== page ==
This is the most current safety information from a two-year analysis of the Phase 3 GENEr8-1 study and covers overall safety of valoctocogene roxaparvovec. The safety included in the NEJM publication is based on a one-year analysis. All participants in the Phase 3 study received a single 6e13 vg/kg dose. No participants developed inhibitors to Factor VIII, malignancy, or thromboembolic events. During year two, no new safety signals emerged, and no treatment-related serious adverse events (SAE) were reported. Most patients had discontinued any corticosteroid (CS) use in year one, and there were no CS-related SAEs in the remaining patients being tapered off CS in year two. Overall, the most common adverse events (AE) associated with valoctocogene roxaparvovec occurred early and included transient infusion associated reactions and mild to moderate rise in liver enzymes with no long-lasting clinical sequelae. Alanine aminotransferase (ALT) elevation (119 participants, 89%), a laboratory test of liver function, remained the most common AE. Other common adverse events were headache (55 participants, 41%), arthralgia (53 participants, 40%), nausea (51 participants, 38%), aspartate aminotransferase (AST) elevation (47 participants, 35%), and fatigue (40 participants, 30%). In a Phase 1/2 study, an SAE of a salivary gland mass was identified in one study participant, who was treated more than five years ago, and was reported as unrelated to valoctocogene roxaparvovec by the investigator. The relevant health authorities were notified in late 2021, and all studies remain ongoing without modification. The independent Data Monitoring Committee (DMC) further reviewed the case. A genomic analysis is being conducted as prespecified in the clinical trial protocol.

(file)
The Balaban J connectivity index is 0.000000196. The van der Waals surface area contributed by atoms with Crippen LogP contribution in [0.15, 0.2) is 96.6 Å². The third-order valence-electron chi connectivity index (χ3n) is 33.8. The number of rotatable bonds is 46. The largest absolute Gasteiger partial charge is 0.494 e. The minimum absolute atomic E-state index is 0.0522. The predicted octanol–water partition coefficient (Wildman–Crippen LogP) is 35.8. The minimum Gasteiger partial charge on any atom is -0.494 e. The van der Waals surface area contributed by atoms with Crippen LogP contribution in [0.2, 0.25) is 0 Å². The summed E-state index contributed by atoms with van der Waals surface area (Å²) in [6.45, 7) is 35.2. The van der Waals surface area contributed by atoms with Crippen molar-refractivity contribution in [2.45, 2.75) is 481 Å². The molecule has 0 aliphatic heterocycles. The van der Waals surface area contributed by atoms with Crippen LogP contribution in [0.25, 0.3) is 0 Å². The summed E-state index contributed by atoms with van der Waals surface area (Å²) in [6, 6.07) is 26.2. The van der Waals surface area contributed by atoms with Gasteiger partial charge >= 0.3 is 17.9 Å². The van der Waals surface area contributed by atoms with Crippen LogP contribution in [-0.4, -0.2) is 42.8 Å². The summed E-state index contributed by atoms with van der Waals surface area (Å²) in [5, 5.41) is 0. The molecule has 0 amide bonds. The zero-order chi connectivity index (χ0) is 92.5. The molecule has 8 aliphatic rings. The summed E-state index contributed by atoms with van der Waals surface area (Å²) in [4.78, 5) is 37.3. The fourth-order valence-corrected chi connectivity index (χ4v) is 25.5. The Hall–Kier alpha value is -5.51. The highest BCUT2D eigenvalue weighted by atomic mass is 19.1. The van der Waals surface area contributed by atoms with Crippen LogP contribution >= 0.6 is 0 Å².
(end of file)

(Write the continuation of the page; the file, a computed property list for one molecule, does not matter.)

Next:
GENEr8-1 Study Description
The global Phase 3 GENEr8-1 study is a single-arm, open-label study evaluating the efficacy and safety of valoctocogene roxaparvovec in people with severe hemophilia A (FVIII ≤ 1 IU/dL) who had been treated continuously with prophylactic exogenous factor VIII for a minimum of one year prior to enrollment. The primary efficacy endpoint was change from baseline in factor VIII activity (CS assay) at weeks 49–52 after infusion. Secondary efficacy endpoints included change from baseline in annualized use of factor VIII concentrate and annualized number of bleeding episodes after week 4. Safety was assessed through recording of adverse events, laboratory testing, and physical examination. Overall, a total of 134 participants received one valoctocogene roxaparvovec infusion at a dose of 6e13 vg/kg, and all participants had a minimum of 12 months of follow-up at the time of the data cut. The first 22 participants were directly enrolled into the Phase 3 study, 17 of whom were HIV-negative and dosed at least 2 years prior to the data cut date. The remaining 112 participants (rollover population) completed at least six months in a separate non-interventional study to prospectively assess bleeding episodes, factor VIII use, and health-related quality of life while receiving factor VIII prophylaxis prior to rolling over and receiving a single infusion of valoctocogene roxaparvovec in the GENEr8-1 study.